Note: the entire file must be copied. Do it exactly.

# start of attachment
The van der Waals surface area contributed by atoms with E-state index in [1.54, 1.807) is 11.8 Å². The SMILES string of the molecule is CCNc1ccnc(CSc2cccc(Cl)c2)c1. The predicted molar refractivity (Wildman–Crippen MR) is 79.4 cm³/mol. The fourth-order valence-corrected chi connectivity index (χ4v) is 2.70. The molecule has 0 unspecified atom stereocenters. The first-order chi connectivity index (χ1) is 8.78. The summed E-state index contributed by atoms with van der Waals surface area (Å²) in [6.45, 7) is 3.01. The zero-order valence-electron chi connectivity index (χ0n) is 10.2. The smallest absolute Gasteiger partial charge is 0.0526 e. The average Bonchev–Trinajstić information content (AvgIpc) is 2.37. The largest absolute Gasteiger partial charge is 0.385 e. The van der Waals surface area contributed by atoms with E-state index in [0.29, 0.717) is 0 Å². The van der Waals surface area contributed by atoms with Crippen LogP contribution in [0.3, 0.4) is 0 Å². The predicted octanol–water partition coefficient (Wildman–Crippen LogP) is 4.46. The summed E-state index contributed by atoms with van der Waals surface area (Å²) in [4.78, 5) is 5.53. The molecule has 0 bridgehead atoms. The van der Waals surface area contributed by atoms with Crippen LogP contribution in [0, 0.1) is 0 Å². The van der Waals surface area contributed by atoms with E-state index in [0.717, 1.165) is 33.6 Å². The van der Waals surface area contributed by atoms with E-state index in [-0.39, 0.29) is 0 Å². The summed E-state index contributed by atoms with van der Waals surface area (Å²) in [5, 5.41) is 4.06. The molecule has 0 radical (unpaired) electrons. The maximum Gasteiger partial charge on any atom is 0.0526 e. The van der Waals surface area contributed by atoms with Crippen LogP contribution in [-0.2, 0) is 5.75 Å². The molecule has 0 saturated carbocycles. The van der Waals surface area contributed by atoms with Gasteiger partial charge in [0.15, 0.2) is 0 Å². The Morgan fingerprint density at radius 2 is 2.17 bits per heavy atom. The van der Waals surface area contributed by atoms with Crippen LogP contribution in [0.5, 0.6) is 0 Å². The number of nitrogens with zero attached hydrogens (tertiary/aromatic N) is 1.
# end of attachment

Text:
The van der Waals surface area contributed by atoms with E-state index in [1.54, 1.807) is 11.8 Å². The SMILES string of the molecule is CCNc1ccnc(CSc2cccc(Cl)c2)c1. The predicted molar refractivity (Wildman–Crippen MR) is 79.4 cm³/mol. The fourth-order valence-corrected chi connectivity index (χ4v) is 2.70. The molecule has 0 unspecified atom stereocenters. The first-order chi connectivity index (χ1) is 8.78. The summed E-state index contributed by atoms with van der Waals surface area (Å²) in [6.45, 7) is 3.01. The zero-order valence-electron chi connectivity index (χ0n) is 10.2. The smallest absolute Gasteiger partial charge is 0.0526 e. The average Bonchev–Trinajstić information content (AvgIpc) is 2.37. The largest absolute Gasteiger partial charge is 0.385 e. The van der Waals surface area contributed by atoms with E-state index in [0.29, 0.717) is 0 Å². The van der Waals surface area contributed by atoms with Crippen LogP contribution in [0.3, 0.4) is 0 Å². The predicted octanol–water partition coefficient (Wildman–Crippen LogP) is 4.46. The summed E-state index contributed by atoms with van der Waals surface area (Å²) in [4.78, 5) is 5.53. The molecule has 0 bridgehead atoms. The van der Waals surface area contributed by atoms with Crippen LogP contribution in [0, 0.1) is 0 Å². The van der Waals surface area contributed by atoms with E-state index in [0.717, 1.165) is 33.6 Å². The van der Waals surface area contributed by atoms with E-state index in [-0.39, 0.29) is 0 Å². The summed E-state index contributed by atoms with van der Waals surface area (Å²) in [5, 5.41) is 4.06. The molecule has 0 radical (unpaired) electrons. The maximum Gasteiger partial charge on any atom is 0.0526 e. The van der Waals surface area contributed by atoms with Crippen LogP contribution in [-0.2, 0) is 5.75 Å². The molecule has 0 saturated carbocycles. The van der Waals surface area contributed by atoms with Gasteiger partial charge in [0.15, 0.2) is 0 Å². The Morgan fingerprint density at radius 2 is 2.17 bits per heavy atom. The van der Waals surface area contributed by atoms with Crippen LogP contribution in [0.5, 0.6) is 0 Å². The number of nitrogens with zero attached hydrogens (tertiary/aromatic N) is 1.